(144) Vibilia

144 Vibilia
Discovered byC. H. F. Peters
Discovery siteLitchfield Obs.
Discovery date3 June 1875
(144) Vibilia
Named after
(Roman goddess of traveling)[2]
main-belt · Vibilia[3]
Orbital characteristics[1]
Epoch 4 September 2017 (JD 2458000.5)
Aphelion3.2796 AU
Perihelion2.0350 AU
2.6573 AU
4.33 yr (1,582 days)
0° 13m 39s / day
Physical characteristics
Dimensions131.36±33.30 km[5]
134.59±50.58 km[6]
141.34±2.76 km[7]
142.20±1.76 km[8]
142.38±2.6 km (IRAS:15)[9]
Mass(5.30±1.20)×1018 kg[7]
Mean density
3.58±0.84 g/cm3[7]
13.810 h[11]
13.819±0.002 h[12]
13.824±0.001 h[13]
13.82516±0.00005 h[14]
13.88±0.02 h[13]
0.0597±0.002 (IRAS:15)[9]
C (Tholen), Ch (SMASS)
B–V = 0.727[1]
U–B = 0.402[1]
7.91[1][5][8][9] · 7.92±0.02[12][15][16] · 8.03±0.21[17] · 8.03[6]

144 Vibilia is a carbonaceous asteroid from the central region of the asteroid belt, approximately 140 kilometers in diameter. It was discovered on 3 June 1875, by German–American astronomer Christian Peters at Litchfield Observatory of the Hamilton College in Clinton, New York, United States.[18] Peters named it after Vibilia, the Roman goddess of traveling, because he had recently returned from a journey across the world to observe the transit of Venus. Peters also discovered 145 Adeona on the same night. The official naming citation was published by Paul Herget in The Names of the Minor Planets in 1955 (H 19).[2]

Orbit and classification[]

Vibilia is the largest member and namesake of the Vibilia family, a small asteroid family with 180 known members.[3][19]: 23  It orbits the Sun in the central main-belt at a distance of 2.0–3.3 AU once every 4 years and 4 months (1,582 days). Its orbit has an eccentricity of 0.23 and an inclination of 5° with respect to the ecliptic.[1] The asteroid's observation arc begins in May 1905, at Heidelberg Observatory, 30 years after its official discovery observation. It never received a provisional designation.[18]

144 Vibilia has been observed to occult a star eleven times between 1993 and 2018. Eight of these events yielded two or more chords across the asteroid."Occult v4.5.5". Archived from the original on 26 December 2018. Retrieved 15 September 2018.

Physical characteristics[]

Vibilia is a dark C-type asteroid in the Tholen taxonomy. It is also characterized as a hydrated Ch-subtype in the SMASS classification.[1] This means it probably has a primitive carbonaceous composition.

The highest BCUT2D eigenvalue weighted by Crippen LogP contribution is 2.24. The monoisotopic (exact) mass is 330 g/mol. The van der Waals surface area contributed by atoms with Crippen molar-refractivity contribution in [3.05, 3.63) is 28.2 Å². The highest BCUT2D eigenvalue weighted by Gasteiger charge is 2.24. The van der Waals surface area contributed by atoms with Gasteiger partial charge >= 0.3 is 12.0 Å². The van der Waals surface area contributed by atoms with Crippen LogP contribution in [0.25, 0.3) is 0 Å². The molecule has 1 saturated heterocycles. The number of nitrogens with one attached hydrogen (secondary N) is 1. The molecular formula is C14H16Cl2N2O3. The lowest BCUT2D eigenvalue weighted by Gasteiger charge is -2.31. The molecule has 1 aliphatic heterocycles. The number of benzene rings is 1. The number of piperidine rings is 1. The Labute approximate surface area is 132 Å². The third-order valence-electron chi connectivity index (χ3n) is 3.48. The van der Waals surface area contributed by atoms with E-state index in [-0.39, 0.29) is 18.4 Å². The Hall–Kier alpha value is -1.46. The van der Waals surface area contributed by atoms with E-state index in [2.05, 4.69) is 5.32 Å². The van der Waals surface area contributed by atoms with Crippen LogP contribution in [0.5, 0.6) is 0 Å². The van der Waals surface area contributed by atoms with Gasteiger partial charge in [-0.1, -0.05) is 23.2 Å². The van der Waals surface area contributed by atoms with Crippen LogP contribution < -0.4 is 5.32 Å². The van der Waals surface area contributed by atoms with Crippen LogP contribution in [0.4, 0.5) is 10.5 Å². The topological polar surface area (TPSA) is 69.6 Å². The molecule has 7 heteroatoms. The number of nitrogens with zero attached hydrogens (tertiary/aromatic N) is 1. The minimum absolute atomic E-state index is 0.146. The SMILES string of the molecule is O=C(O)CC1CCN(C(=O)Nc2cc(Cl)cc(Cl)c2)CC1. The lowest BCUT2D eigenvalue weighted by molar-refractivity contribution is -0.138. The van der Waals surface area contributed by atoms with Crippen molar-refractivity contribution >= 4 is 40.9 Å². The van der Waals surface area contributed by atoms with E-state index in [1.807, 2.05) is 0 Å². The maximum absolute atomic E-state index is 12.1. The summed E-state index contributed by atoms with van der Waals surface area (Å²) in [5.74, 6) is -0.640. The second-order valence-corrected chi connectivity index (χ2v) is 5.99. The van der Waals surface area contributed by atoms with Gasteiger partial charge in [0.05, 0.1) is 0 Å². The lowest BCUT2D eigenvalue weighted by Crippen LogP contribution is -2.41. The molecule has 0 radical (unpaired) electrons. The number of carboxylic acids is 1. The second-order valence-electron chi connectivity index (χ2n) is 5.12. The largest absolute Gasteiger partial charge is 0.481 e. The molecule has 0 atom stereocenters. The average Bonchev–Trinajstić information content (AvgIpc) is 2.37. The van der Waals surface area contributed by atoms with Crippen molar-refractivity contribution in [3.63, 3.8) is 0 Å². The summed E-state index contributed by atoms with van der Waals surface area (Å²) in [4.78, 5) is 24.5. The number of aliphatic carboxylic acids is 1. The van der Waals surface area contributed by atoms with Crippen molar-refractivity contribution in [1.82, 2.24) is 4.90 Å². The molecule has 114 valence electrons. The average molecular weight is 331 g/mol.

13-cm radar observations of this asteroid from the Arecibo Observatory between 1980 and 1985 were used to produce a diameter estimate of 131 km.[20] Carry gives a diameter of 141.34 kilometers.[7] According to the surveys carried out by the Infrared Astronomical Satellite IRAS, the Japanese Akari satellite, and NASA's Wide-field Infrared Survey Explorer with its subsequent NEOWISE mission, Vibilia measures between 131.36 and 142.38 kilometers in diameter and its surface has an albedo between 0.05 0.06.[5][6][9][8] The Collaborative Asteroid Lightcurve Link (CALL) adopts the results obtained by IRAS, that is, an albedo of 0.0597 and a diameter of 142.38 kilometers. CALL uses an absolute magnitude of 7.92.[15]

Based upon radar data, the near surface solid density of Vibilia is 2.4 g cm−3. The density had been calibrated against that of 433 Eros; the uncalibrated figure is 3.2 g/cm3.[10] Carry gives a density of 3.58±0.84 g/cm3 with a low porosity.[7]

Several well-defined rotational lightcurves of Vibilia have been obtained from photometric observations since the 1980s. Lightcurve analysis gave a rotation period between 13.810 and 13.88 hours with a brightness amplitude between 0.13 and 0.20 magnitude (U=3/3/3/3).[11][12][13] In 2016, an international study modeled a lightcurve from various photometric data sources. It gave a period of 13.82516 hours. The team also determined two spin axis of (248.0°, 56.0°) and (54.0°, 48.0°) in ecliptic coordinates (λ, β) (U/Q=n.a.).[14]


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